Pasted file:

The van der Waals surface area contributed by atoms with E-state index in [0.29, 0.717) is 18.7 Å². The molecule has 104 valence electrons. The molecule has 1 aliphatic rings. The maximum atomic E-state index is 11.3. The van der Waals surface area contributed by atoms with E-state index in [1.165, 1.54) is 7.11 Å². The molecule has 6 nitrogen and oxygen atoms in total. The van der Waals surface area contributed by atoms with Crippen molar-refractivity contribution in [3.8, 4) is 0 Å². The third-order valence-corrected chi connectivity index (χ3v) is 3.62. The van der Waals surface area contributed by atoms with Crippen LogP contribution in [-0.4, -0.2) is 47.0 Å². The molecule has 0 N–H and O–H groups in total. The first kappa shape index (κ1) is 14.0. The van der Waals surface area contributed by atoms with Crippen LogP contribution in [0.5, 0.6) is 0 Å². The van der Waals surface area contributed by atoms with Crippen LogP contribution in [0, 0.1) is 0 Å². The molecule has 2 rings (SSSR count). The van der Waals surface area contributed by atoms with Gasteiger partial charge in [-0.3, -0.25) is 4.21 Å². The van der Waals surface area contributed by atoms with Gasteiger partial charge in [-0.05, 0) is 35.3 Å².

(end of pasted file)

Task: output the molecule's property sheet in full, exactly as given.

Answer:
The van der Waals surface area contributed by atoms with E-state index in [0.29, 0.717) is 18.7 Å². The molecule has 104 valence electrons. The molecule has 1 aliphatic rings. The maximum atomic E-state index is 11.3. The van der Waals surface area contributed by atoms with E-state index in [1.165, 1.54) is 7.11 Å². The molecule has 6 nitrogen and oxygen atoms in total. The van der Waals surface area contributed by atoms with Crippen molar-refractivity contribution in [3.8, 4) is 0 Å². The third-order valence-corrected chi connectivity index (χ3v) is 3.62. The van der Waals surface area contributed by atoms with Crippen LogP contribution in [-0.4, -0.2) is 47.0 Å². The molecule has 0 N–H and O–H groups in total. The first kappa shape index (κ1) is 14.0. The van der Waals surface area contributed by atoms with Crippen LogP contribution in [0.5, 0.6) is 0 Å². The van der Waals surface area contributed by atoms with Crippen LogP contribution in [0, 0.1) is 0 Å². The molecule has 2 rings (SSSR count). The van der Waals surface area contributed by atoms with Gasteiger partial charge in [-0.3, -0.25) is 4.21 Å². The van der Waals surface area contributed by atoms with Gasteiger partial charge in [-0.05, 0) is 35.3 Å².